With a solid line up bringing in the goods, all sines point to positive things for Wakefield’s Long Division festival (yes, of cos the maths pun is intended).
This year marks the fifth annual Long Division festival in Wakefield – a friendly, DIY metropolitan music festival with an impressive line-up, highlighting that good music isn’t just confined to majors cities.
Though running for three days, the hustle and bustle of the wrist-banded event took place on a strangely greyish bright Saturday. As a first timer to Long Division and a first timer to the city, expectations were set foolishly low.
The musical journey started with Serious Sam Barrett at The Hop downstairs. While Sam Barrett’s poetic singing and fine guitar picking were on point – the loud crowd ruined any potential atmosphere. Amongst the surge of people coming in and out, and the general chatter from the nearby bar area, the set unfortunately came across as a bit open mic night, and the beauty that is Sam Barrett in full flow was lost.
From lost vocals to nothing but noise, next up were Forever Cult at The Hop upstairs. There’s something excitingly promising when you’re asked to decant your pint into a plastic cup before entering an empty room, but space quickly became premium as the dark venue filled up as things got loud. With minimal fanfare, the noisy trio from Leeds blasted out their style of updated 90s grunge with throat-ripping vocals and heavy riffage. The set ended perfectly as bassist Alex swayed into the crowd to deliver a final bout of noise.
Following on were Menace Beach. Having seen this band at fellow metro festivals Live at Leeds and Dot to Dot now, it’s safe to say that the sound at Unity Work’s Major Hall was the best thus far. However, as the band delivered their idyllic, surf psych rock steeped in catchy hooks and fuzzed guitar, the audience stood stagnant. Perhaps Menace Beach’s sound just didn’t fit well with the many Yorkshire dads in attendance – but regardless, the band still seemed it their all to the unreceptive crowd.
Unity Works was onto a good streak as next up were Fat White Family. Brilliantly fun as always, this band keeps proving that they’re more than just hype and controversy. And though nothing controversial happened (can you expect controversy in Wakefield?), it was still a hugely enjoyable set. The band oozed grubby cool as the guitarist puffed away on his cigarette while wearing a cowboy hat, and lead vocalist Lias Saoudi inevitably getting topless and resting his hands down his trousers.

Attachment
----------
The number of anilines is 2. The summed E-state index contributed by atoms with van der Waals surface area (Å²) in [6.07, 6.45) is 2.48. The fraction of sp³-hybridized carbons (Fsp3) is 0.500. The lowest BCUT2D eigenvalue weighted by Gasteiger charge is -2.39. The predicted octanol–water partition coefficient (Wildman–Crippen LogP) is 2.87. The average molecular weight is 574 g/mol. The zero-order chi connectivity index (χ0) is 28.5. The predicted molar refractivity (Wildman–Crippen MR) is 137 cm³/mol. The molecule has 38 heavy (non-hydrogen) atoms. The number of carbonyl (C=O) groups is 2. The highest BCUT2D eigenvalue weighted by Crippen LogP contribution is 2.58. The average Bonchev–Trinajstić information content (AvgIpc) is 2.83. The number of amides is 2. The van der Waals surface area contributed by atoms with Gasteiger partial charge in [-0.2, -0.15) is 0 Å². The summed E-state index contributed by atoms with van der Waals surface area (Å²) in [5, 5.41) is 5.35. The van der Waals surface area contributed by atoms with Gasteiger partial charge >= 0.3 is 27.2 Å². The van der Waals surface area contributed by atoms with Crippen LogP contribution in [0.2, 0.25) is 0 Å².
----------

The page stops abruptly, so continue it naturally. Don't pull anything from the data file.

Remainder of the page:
Still in Unity Works but over at the Minor Hall were the delightfully fruity The Lovely Eggs. The venue was heaving as they played an enjoyable set to a sweaty, mainly post-Fat White crowd. In her bright tights and shift dress, singer Holly Ross seemed like a lovely egg indeed as she got the crowd singing along to the lyrics, ‘fuck it, oh yeah, fuck it, oh yeah’. The beauty of live music and its power of togetherness at its finest.
The highlight of the day was Gentleman’s Pistols back The Hop. With their feel good tunes that you just want to swig beer to, it’s hard not to smile and nod your head to these gents and their style of retro raucous rock. And judging from lead singer James ‘Atko’ Atkinson’s smile throughout the set, the band were having a blast too. A brief catch up with the sweaty front man after the gig enlightened us to the fact his signature flares were in the wash and that we can expect some new music coming our way soon.
The night ended with headliners Ash, the classic alternative northern Irish rockers. The older members of the audience were loving it, as the previously subdued Yorkshire dads got their groove on by reliving their youth through classics such as Girl From Mars. Newer tracks such as Cocoon were equally well received.
Overall, the festival had a feel-good, homegrown vibe to it as it managed to balance smaller names along established acts. Early on in the day, a local lad admitted to me, “I love music but I go to Leeds for that. Today is just about getting pissed” – and while he was rather intoxicated after running into him again, it was clear that he was also loving the music and the general festival vibe. The two aren’t mutually exclusive.
– Jennifer Ho
Support Band: Gentleman’s Pistols